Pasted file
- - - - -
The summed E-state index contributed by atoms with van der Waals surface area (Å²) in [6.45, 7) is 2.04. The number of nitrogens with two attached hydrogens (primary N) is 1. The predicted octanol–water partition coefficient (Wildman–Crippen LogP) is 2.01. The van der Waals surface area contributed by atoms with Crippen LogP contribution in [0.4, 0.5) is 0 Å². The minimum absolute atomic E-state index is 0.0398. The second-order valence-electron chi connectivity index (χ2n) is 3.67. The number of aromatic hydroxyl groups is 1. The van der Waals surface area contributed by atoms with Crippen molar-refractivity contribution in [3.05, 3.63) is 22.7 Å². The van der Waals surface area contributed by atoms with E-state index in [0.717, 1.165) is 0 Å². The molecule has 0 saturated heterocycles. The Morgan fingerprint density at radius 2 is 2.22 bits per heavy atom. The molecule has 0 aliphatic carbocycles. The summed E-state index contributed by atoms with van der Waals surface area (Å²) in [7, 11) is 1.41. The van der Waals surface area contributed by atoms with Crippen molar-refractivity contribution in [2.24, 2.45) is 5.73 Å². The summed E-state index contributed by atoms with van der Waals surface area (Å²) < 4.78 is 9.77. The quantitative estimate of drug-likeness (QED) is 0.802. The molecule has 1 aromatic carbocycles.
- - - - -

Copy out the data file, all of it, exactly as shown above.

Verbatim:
The summed E-state index contributed by atoms with van der Waals surface area (Å²) in [6.45, 7) is 2.04. The number of nitrogens with two attached hydrogens (primary N) is 1. The predicted octanol–water partition coefficient (Wildman–Crippen LogP) is 2.01. The van der Waals surface area contributed by atoms with Crippen LogP contribution in [0.4, 0.5) is 0 Å². The minimum absolute atomic E-state index is 0.0398. The second-order valence-electron chi connectivity index (χ2n) is 3.67. The number of aromatic hydroxyl groups is 1. The van der Waals surface area contributed by atoms with Crippen molar-refractivity contribution in [3.05, 3.63) is 22.7 Å². The van der Waals surface area contributed by atoms with E-state index in [0.717, 1.165) is 0 Å². The molecule has 0 saturated heterocycles. The Morgan fingerprint density at radius 2 is 2.22 bits per heavy atom. The molecule has 0 aliphatic carbocycles. The summed E-state index contributed by atoms with van der Waals surface area (Å²) in [7, 11) is 1.41. The van der Waals surface area contributed by atoms with Crippen molar-refractivity contribution in [2.24, 2.45) is 5.73 Å². The summed E-state index contributed by atoms with van der Waals surface area (Å²) < 4.78 is 9.77. The quantitative estimate of drug-likeness (QED) is 0.802. The molecule has 1 aromatic carbocycles.